ADHD meds not necessarily more effective in higher doses
When children with ADHD don’t respond well to methylphenidate, doctors often increase the dose. Now a new review shows that increasing the dose may not always be the best option, as it may have no effect on some of the functional impairments associated with ADHD.
Attention-deficit/hyperactivity disorder (ADHD) is the most common childhood-onset psychiatric disorder, characterised by symptoms such as inattention, hyperactivity and impulsivity. Worldwide, around 5% of children and adolescents suffer from ADHD.
Diagnosis of ADHD requires that a patient exhibit at least six behavioural symptoms; treatment is normally judged on how well these behavioural symptoms are improved. However, children with ADHD can also be characterised by looking at functional impairments such as neurocognitive functioning, including inhibitory control — a measure of how they keep their impulsiveness under control.
Methylphenidate (MPH, sold under the trade name of Ritalin) has been commonly used as a first line medication to treat children with ADHD since the 1990s — but while it is generally effective and well tolerated, around 30% of children taking MPH don’t respond to standard doses, often leading doctors to consider increasing the dose. Furthermore, MPH carries the risk of side effects, including growth retardation and difficulty in gaining weight, which may become more significant at increased dose and with long-term use.
To understand and distil the effects of the drug on children with ADHD, Karen Vertessen and colleagues at the Vrije Universiteit Amsterdam undertook a review of all the scientific literature to dose effects of MPH on inhibitory control in children and adolescents. They identified 18 studies, comprising in total 606 subjects with ADHD, and classified the MPH doses reported as low, medium or high.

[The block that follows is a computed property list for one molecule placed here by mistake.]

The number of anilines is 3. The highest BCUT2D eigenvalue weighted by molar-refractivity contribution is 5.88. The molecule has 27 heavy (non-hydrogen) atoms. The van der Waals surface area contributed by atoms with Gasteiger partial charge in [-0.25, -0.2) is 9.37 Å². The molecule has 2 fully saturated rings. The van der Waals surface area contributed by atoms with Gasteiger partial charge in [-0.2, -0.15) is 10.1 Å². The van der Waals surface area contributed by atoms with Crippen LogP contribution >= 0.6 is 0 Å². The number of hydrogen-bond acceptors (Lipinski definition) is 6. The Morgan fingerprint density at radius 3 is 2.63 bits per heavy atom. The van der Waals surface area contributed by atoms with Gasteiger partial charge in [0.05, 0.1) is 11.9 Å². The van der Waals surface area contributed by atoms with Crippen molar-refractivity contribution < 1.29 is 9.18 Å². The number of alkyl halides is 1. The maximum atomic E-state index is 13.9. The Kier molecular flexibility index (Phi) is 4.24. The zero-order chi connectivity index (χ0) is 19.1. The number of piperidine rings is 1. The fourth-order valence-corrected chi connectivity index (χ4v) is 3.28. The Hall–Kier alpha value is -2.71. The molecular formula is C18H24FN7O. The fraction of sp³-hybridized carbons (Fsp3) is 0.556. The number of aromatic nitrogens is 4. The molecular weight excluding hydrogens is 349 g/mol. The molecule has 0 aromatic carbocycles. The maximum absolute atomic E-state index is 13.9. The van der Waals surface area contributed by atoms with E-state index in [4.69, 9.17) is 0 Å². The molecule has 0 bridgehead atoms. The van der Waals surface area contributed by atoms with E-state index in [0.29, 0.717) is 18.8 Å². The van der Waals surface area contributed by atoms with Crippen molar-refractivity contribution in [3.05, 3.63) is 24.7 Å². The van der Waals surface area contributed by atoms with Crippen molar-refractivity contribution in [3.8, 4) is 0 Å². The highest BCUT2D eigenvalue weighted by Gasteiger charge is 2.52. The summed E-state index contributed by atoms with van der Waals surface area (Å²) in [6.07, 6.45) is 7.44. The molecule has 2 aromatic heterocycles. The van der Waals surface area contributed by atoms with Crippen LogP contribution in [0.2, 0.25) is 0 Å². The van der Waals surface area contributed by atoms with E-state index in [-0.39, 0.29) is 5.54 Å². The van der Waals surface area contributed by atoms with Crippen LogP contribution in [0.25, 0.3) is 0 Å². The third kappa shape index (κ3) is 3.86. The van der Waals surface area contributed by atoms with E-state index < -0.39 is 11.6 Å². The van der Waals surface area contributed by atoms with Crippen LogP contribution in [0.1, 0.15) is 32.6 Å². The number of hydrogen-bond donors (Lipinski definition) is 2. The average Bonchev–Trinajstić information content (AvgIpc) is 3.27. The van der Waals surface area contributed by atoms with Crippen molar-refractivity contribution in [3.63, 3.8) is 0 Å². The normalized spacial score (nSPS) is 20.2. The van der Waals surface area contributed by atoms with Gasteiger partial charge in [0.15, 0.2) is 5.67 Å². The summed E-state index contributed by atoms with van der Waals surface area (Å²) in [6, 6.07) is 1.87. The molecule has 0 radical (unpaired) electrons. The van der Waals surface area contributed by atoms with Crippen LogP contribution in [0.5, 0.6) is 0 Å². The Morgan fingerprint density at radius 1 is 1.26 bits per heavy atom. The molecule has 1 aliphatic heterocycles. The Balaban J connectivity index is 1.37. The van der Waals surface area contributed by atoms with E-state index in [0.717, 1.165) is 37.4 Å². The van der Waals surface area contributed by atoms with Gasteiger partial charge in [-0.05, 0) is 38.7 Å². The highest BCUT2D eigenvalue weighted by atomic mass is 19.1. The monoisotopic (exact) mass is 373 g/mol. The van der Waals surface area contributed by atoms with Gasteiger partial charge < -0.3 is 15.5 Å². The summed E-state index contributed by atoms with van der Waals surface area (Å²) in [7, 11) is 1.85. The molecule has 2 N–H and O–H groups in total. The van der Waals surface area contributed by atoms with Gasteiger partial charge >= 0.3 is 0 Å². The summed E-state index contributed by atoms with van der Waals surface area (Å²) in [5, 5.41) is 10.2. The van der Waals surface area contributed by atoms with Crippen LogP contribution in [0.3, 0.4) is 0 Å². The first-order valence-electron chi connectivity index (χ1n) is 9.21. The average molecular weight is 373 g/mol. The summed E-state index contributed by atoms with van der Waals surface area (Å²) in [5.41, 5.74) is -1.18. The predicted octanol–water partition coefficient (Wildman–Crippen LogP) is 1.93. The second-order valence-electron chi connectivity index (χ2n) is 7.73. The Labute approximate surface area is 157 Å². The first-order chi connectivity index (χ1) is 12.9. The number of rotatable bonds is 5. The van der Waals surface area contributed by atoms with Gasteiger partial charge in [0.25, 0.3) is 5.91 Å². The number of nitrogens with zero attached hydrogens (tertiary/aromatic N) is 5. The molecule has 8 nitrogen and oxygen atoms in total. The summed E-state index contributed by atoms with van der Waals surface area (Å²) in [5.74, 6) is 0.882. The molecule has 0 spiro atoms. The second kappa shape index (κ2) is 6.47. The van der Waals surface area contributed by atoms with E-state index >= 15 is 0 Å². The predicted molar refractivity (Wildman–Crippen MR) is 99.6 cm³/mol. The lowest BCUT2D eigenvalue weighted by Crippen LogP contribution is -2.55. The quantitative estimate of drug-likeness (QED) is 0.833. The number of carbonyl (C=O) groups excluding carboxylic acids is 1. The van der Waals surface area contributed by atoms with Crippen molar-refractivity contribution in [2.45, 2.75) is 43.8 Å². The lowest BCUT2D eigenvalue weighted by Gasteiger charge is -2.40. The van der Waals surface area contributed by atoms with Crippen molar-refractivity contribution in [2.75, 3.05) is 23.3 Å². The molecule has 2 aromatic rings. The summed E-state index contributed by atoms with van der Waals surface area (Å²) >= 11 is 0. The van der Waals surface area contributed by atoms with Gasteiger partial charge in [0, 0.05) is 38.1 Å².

The researchers found that a medium dose of MPH had the strongest beneficial effects on inhibitory control. Increasing the dose past medium had some effect on behavioural factors, but not on inhibitory control. The outcome was presented at the 32nd ECNP (European College of Neuropsychopharmacology) Congress, held in Copenhagen in early September.
“Scientifically, this is an interesting result,” Vertessen said. “Generally, high doses of MPH does not help the child or adolescent keep their inhibitions under better control, although an increased dose, in general, does have a greater effect on the core behavioural symptoms of ADHD.
“Even though inhibitory control is just one aspect of impulsivity, we suggest that medically we need to be cautious about just increasing the dose when a child does not instantly respond to the drugs. Children are more vulnerable than adults in these cases, especially since they will be just beginning to receive treatment, and so many treatment variables will still need to be established. If clinicians decide to start therapy with MPH, they need to keep a close eye on the patient and objectively evaluate every dose, to make sure that the higher dose is actually having an effect.
“Current ADHD evaluation only uses behavioural outcomes, whereas we suggest adding neurocognitive outcomes to this evaluation, given that these outcomes are important for, among others, academic functioning. In other words, checking for whether or not MPH is dealing with inhibitory control might allow us to see if increasing the dose makes sense. To see to what extent these findings might have a clinical impact, we are currently investigating the other most relevant neurocognitive factors related to ADHD.
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